17. (Para. 245 of the Pension Board report) “The [Financial] Rules provide, specifically, that for procurement activities and other administrative services, the Fund continues to use the United Nations "machinery" under United Nations Financial Regulations and Rules.” For what activities does the Fund not use the UN financial ‘machinery’?
Mr. Arvizu’s performance and renewal of his contract
18. Why did some members of the Pension Board push for Arvizu’s contract to be renewed a year in advance (it ends on 31 December 2017) if not to circumvent the participation of new participant representatives (elections are due) on the Board in the decision at the 2017 Board meeting?
19. The UN staff union federations point out that Arvizu has failed in his primary mission as CEO: to pay pensions on time. As CEO of the Fund Secretariat, why did he receive a positive evaluation from the Pension Board? Isn’t he ultimately accountable for this management failure?
OIOS investigations of the Fund
20. Paragraph 348 of the Pension Board report states that OIOS has “not issued any report on the results of its investigations” into alleged fraud by Arvizu. Yet you continue to state that a report exists. Several months ago you said publicly on FCUNS (Facebook) that links to the report exist on the OIOS website. Are you able to produce the report?
21. Why was no disciplinary action taken as recommended by OIOS in its investigation of conflict of interest, favoritism and mismanagement in the Fund (ID Case No. 0543/05 , dated 28 March 2006) involving senior Fund staff? Is there truth to reports that Arvizu was Deputy CEO at the time and reportedly ensured that no disciplinary action was taken against one of those senior staff (currently the Deputy CEO)?
22. OIOS Assignment No. AS2007/800/06, 4 June 2008 found several weaknesses in the Fund’s procurement process including recurrent use of direct procurement outside of established provisions and consultancy services used to discharge core functions. What has the Fund done to address these deficiencies?
23. What assurances exist that the findings of the current OIOS audit report will not be watered down before it is finalized, or suppressed once it is finalized?
24. Since you raised the issue of an email, dated 3 September 2016, published by Inner City Press, and titled “A new scandal in our Pension Fund” and containing allegations of abuse of benefits by a a senior Fund staff member , has there been an investigation into these allegations, and if so, what were the findings?
Pension Board
25. How much did Arvizu spend on consultant reports (including Price Waterhouse Coopers) for presentation to the 2016 Pension Board meeting?
26. Why are Fund stakeholders (participant and beneficiaries) not allowed access to documents provided to the Board members for consideration?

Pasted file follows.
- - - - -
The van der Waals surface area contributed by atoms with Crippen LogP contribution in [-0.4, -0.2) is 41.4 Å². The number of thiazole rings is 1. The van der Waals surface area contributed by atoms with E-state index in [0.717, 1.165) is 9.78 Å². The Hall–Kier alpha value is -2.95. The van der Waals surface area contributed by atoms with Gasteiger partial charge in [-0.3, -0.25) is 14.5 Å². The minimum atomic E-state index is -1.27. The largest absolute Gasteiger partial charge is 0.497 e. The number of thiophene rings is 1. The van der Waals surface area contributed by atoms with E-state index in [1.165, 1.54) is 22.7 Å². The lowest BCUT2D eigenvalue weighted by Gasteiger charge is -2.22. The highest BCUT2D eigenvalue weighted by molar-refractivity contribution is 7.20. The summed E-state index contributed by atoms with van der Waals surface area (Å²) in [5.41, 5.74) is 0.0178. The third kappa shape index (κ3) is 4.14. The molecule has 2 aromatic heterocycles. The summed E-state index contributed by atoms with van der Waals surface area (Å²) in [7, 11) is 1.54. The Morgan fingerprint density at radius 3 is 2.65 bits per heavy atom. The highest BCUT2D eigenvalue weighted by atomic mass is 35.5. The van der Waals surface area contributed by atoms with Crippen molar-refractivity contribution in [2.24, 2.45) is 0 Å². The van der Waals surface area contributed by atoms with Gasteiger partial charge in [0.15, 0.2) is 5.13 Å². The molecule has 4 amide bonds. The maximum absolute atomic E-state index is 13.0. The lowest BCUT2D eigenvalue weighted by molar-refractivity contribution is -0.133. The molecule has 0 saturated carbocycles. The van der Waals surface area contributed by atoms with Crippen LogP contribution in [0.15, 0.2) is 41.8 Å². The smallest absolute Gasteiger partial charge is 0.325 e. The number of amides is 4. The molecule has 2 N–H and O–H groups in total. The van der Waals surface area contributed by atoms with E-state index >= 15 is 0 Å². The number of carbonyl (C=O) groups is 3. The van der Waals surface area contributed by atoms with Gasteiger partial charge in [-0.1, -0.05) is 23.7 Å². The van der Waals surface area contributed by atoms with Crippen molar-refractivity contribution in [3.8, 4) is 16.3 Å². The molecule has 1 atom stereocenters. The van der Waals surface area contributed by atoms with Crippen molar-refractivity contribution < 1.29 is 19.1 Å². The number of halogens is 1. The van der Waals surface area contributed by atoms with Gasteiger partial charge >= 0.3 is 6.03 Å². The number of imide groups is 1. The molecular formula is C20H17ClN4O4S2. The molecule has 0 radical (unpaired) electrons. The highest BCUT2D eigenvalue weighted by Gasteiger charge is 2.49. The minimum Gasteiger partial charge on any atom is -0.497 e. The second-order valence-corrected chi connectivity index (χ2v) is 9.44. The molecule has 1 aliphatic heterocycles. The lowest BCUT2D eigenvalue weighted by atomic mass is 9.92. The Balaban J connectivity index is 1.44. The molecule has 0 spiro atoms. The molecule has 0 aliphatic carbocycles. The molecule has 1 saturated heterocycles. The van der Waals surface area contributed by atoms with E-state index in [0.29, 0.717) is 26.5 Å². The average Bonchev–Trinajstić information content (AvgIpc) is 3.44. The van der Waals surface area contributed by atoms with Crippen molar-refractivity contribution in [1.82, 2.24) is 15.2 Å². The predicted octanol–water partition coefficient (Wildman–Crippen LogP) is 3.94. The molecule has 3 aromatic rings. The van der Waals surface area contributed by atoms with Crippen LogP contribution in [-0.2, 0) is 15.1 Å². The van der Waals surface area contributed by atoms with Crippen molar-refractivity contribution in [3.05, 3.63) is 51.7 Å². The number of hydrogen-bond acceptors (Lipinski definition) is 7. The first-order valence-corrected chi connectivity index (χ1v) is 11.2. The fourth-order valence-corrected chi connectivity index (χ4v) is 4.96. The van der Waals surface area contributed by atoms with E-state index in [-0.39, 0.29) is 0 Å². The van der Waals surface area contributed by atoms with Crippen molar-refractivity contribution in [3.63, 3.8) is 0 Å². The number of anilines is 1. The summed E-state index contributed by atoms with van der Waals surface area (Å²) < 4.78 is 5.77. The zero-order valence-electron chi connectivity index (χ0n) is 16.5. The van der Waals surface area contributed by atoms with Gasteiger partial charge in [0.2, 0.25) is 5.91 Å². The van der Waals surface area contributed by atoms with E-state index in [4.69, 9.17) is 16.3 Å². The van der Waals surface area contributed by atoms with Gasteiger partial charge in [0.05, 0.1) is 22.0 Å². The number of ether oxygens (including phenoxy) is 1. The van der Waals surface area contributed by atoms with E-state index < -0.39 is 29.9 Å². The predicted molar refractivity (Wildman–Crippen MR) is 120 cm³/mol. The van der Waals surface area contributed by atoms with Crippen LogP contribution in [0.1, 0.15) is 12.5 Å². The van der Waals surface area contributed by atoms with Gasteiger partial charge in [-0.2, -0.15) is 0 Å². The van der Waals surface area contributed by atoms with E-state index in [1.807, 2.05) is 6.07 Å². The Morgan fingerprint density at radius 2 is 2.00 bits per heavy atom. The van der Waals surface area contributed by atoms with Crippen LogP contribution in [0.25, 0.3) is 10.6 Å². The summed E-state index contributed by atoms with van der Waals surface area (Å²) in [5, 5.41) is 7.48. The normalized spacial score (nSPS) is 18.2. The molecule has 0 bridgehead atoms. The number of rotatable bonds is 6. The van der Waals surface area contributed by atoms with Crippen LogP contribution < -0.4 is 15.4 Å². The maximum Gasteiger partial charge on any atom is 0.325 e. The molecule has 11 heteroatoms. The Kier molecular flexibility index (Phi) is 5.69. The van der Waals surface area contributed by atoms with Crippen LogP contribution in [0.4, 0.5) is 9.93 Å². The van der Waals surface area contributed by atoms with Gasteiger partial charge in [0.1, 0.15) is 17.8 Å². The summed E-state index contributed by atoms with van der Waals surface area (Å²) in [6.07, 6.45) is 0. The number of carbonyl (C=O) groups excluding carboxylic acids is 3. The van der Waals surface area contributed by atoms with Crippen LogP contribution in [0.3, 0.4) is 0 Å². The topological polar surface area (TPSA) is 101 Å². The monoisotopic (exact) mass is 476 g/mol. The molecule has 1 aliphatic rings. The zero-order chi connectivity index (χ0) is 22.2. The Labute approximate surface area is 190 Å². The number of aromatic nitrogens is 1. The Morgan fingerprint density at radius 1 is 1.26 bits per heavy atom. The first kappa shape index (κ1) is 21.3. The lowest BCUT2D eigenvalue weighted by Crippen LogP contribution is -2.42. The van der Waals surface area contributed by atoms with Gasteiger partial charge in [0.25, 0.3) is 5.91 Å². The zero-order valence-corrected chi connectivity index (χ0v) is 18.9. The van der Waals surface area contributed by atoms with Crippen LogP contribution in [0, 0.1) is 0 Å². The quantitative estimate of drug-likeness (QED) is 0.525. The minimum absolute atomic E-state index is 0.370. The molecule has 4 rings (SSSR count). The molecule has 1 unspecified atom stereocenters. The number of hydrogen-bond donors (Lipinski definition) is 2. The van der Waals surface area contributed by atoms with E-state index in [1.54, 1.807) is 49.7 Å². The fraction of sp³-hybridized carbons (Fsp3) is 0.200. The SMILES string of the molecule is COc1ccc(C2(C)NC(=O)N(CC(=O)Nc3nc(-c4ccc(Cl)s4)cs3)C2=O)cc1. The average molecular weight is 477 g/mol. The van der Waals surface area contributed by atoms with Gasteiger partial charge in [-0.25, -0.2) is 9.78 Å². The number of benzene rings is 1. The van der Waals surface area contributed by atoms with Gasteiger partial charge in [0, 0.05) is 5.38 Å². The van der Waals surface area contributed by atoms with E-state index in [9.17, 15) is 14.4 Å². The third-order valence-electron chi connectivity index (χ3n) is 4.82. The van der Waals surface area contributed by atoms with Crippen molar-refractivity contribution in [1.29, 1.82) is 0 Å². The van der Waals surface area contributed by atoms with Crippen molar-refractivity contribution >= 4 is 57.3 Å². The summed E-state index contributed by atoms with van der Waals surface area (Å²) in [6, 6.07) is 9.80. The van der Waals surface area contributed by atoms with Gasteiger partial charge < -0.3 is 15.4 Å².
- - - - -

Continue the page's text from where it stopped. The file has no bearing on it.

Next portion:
27. Why were Board members including participant representatives reportedly made to sign confidentiality agreements that prohibit them from sharing information with stakeholders, including participants and beneficiaries?
28. Why were staff federation representatives, who hold observer status and are normally allowed to make a statement attached to the Pension Board report, "muzzled" at the 2016 Pension Board meeting?
29. Why are massive amounts of documentation reportedly sent by the Fund to Board participants only a week in advance of the Board meeting in the expectation that they will be digested and ready to make policy decisions at the Board meeting a few days later?
Fund priorities
30. How does one justify the funds and human resources spent on your salary (Senior Communications Officer, P5), on Member Self-Service, on i-Seek notices, newsletters, town hall meetings, outreach material, new logo, info-graphisc, “white board videos”, a You Tube page, and even a new UNJSPF website, as noted in your statement, when new retirees and survivors continue to experience serious hardship while waiting in some cases up to a year for their payments?
31. A similar number of serious questions could be asked about the investment side of the Fund. However, you’ve stated that you’re the spokesperson for the CEO only, not the RSG, head of the Investment Management Division. Why did you state publicly that the Fund has no investments in arms and tobacco, when it fact it does, as documented in the Pension Board report (paras. 111 and 137)? In fact, why did you speak on behalf of the IMD for which you are not spokesperson?
I fully appreciate that some of these issues precede your brief (four month) tenure with the Fund. You will surely derive great benefit and enrichment from delving into aspects of the Fund's historical background with which you are clearly unacquainted, and perhaps even a greater understanding and appreciation of some of our varied perspectives, especially those of our hardworking staff union federation representatives.
I look forward to your shedding light on the issues raised above, which are by no means exhaustive.
Loraine Rickard-Martin